Auditing is the thorough examination or inspection of the accounting books and financial records of an organization. It comes into the picture after the accounting process is done. All the administrations and non-government associations need to monitor their records and review reports as the budgetary year draws near. The accounting records of these organizations should be altogether broken down and evaluated before submitting them to the approved offices. This appraisal of monetary work is finished by an Auditor. He is expected to prepare audit report well as give an honest opinion on the company’s financial position based upon fair look at the financial statement.
Appointment of an Auditor
The logic behind appointment is to check and confirm the records by an autonomous power with necessary qualifications to guarantee that all books of records are done in a reasonable way and there is no distortion or misrepresentation that is being directed.
Types of auditors
1. Internal Auditor is an in-house employee of the organization who conducts the audits on the accounting books as well as the system, processes and internal controls. They may likewise do some value additions to lessen the administration costs, improve assets and minimize overall risk.
2. External Auditor or Statutory Auditor can be an independent individual or a firm that renders auditing services, with no affiliation to the company. The auditor performs the audit once a year and is expected to present an unbiased independent report.
3. Government Auditor is to ensure that the audit is being done in compliance with the rules and regulations. They cater mostly to the public sector. They perform audit for government agencies and private business involved in government activities.
The auditor is usually hired externally in order to avoid biased opinions, it can be a qualified individual or a qualified firm.
Appointment under the Companies Act, 2013
Every company is supposed to appoint the first auditor by the Board of Directors, within thirty days from the date of its registration, except for government companies, it is a primary requirement under Section 139 of the Companies Act, 2013. The appointment also covers reappointment.
The members of the company will ratify the appointment at every annual general meeting. They can also appoint the auditor if there is a failure on the part of Board of Directors. The selection and appointment is to be carried out by the members, abiding by the prescribed procedure. The appointed auditor can either be an individual or firm, however, their tenure will be different.
In case of a Government Company, the Comptroller and Auditor-General of India make the appointment. They must appoint an auditor within 60 days from the date of the registration of the company.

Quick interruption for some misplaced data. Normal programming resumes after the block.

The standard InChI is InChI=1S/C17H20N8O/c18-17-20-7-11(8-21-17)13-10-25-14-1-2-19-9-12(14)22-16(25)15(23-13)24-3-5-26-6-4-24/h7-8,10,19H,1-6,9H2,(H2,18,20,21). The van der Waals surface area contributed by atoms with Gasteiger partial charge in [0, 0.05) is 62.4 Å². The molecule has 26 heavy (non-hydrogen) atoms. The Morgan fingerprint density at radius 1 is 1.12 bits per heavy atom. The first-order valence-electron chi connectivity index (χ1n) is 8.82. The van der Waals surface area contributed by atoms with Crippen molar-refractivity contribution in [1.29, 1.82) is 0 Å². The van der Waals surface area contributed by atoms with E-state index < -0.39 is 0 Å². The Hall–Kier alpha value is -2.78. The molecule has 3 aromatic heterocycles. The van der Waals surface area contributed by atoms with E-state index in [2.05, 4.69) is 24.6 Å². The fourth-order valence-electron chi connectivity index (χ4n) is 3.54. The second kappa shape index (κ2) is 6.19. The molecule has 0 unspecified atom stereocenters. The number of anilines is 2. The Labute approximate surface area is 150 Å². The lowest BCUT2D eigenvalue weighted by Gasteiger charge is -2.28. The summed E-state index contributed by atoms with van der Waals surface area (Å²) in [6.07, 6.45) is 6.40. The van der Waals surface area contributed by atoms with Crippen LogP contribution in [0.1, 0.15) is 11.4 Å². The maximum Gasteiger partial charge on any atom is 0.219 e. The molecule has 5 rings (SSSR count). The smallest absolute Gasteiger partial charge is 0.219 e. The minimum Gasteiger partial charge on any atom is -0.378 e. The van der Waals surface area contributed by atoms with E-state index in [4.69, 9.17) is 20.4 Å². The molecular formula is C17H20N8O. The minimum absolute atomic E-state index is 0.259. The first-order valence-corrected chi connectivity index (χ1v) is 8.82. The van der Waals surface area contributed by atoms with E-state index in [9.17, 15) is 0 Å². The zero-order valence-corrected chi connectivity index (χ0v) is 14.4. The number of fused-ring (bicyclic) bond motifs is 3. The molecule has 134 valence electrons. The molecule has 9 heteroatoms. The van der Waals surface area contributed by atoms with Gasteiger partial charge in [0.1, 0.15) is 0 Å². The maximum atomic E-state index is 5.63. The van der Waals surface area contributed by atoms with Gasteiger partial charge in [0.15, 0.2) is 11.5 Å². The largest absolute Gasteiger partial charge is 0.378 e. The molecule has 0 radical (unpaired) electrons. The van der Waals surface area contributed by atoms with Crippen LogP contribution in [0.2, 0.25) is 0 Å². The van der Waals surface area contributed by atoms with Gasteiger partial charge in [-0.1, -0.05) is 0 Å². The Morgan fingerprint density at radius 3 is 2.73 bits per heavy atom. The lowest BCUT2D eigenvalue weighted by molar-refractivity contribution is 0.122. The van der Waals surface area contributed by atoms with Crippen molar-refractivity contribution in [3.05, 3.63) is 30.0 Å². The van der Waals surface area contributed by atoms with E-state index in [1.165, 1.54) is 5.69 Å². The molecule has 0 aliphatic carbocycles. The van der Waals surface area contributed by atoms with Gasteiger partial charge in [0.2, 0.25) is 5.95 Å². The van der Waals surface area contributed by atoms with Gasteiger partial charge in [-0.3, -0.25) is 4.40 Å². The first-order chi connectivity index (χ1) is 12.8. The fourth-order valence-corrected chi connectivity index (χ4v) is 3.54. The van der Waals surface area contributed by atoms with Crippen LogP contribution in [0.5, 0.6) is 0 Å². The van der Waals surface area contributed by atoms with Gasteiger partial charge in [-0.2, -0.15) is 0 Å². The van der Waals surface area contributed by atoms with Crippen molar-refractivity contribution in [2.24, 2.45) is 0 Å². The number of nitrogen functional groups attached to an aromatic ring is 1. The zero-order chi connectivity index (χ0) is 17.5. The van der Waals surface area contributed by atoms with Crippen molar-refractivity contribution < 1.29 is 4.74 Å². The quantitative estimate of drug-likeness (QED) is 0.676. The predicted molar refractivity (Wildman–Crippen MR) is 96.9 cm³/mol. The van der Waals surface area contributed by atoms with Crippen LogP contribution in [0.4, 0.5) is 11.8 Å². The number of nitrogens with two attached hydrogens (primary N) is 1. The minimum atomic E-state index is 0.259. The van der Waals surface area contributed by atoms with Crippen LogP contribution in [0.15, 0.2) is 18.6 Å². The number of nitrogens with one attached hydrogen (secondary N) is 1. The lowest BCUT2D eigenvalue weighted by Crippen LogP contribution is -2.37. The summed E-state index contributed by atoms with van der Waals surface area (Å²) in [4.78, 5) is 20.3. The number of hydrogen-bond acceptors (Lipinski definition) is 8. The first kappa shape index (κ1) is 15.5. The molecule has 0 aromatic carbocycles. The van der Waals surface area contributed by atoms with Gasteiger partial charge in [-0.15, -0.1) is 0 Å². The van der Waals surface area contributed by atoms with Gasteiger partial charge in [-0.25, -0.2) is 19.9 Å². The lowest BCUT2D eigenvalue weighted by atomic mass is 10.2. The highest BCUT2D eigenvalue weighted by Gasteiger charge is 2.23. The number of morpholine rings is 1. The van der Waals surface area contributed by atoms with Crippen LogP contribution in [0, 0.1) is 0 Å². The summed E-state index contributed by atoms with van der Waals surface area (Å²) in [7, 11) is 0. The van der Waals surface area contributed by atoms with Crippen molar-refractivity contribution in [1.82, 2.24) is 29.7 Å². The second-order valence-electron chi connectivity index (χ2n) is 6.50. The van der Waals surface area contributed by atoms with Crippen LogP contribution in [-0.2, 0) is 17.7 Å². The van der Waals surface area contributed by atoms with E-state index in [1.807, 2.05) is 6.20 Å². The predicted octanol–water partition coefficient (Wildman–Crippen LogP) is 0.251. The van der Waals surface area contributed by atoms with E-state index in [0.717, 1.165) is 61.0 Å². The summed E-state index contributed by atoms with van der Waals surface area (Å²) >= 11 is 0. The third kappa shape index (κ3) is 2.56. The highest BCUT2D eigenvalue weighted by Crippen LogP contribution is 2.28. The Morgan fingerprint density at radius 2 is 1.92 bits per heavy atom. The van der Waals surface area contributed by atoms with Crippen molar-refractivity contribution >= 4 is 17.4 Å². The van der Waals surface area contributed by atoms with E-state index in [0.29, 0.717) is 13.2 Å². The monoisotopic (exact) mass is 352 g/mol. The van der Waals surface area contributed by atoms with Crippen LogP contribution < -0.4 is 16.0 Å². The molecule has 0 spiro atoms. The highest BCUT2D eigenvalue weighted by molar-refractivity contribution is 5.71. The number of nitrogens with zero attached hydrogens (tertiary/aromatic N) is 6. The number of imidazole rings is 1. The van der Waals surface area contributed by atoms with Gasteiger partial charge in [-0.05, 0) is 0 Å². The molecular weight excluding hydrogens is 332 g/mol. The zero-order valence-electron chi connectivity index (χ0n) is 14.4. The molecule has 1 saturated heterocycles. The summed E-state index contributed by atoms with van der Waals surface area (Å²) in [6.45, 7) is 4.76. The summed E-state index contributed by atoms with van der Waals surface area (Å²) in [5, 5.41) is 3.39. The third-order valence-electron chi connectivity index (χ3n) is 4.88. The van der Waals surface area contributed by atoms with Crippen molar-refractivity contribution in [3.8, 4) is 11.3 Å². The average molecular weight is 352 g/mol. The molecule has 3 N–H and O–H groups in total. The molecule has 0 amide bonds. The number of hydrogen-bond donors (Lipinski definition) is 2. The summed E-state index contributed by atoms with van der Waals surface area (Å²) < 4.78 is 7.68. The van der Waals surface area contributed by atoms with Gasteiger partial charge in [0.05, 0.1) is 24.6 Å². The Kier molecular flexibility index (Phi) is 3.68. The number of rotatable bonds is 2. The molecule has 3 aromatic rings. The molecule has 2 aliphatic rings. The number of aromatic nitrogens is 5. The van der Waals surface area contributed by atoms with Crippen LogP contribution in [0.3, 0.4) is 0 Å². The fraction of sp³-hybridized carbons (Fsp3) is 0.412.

Re-appointment of Retiring Auditor
The tenure of auditor is decided beforehand and at the expiry his term they can be reappointed at the annual general meeting of the company. However that cannot happen under the following circumstance:
a) If he has shown his willingness to not be reappointed in writing
b) If he has been disqualified
c) If the members decide not to reappoint him by passing a special resolution at a meeting
At the annual general meeting where no auditor is appointed or re-appointed, the existing auditor will keep on being the auditor of the company. The procedure for reappointment is same as that of appointment with a few additional steps.
Appointment of Auditor against Casual Vacancy
Casual vacancy is not defined under the Companies Act but it can be inferred that it arises due to untimely removal, death, voluntary resignation, etc. If the void is created by resignation then it can be filled only at the annual general meeting, otherwise the vacancy can be taken care of by the Board of Directors. If there are more than one auditors then the remaining ones can take over during the period of vacancy. In case of a Government Company or any company whose accounts are subject to audit by an auditor appointed by the Comptroller and Auditor-General of India, the appointment should be done within thirty days of the vacancy.
Who can perform an Audit?
A qualified individual or any firm which renders professional audit services is eligible to perform audit. In case of an individual, he must be a Chartered Accountant, holding valid certificate of practice in order to be eligible to be appointed as an auditor. According to provisions of Section 141(2) of the Companies Act, 2013, if a firm is selected as an auditor of a company, just the partners who are Chartered Accountants, holding a valid certificate of practice will be approved to act and sign in the interest of the firm.
The appointed person should not be:
i. an officer or employee of the company;
ii. a person whose relative is a director or is in the employment of the company’s a director or key managerial personnel;
iii. a person who has been convicted by a court for an offence involving fraud and a period of ten years has not elapsed from the date of such conviction.
iv. a body corporate other than a limited liability partnership registered under the Limited Liability Partnership Act, 2008;
If the auditor is not able to do it all by himself, he is free to appoint anybody to act on his behalf. However, he will be liable for the audit opinion. His duty is to make sure that the company complies with the tax norms while complying with the auditing standards himself.
In Conclusion, it is mandatory for every company to appoint an auditor for audit reports and this appointment should meet all the compliances stated in the Companies Act, 2013.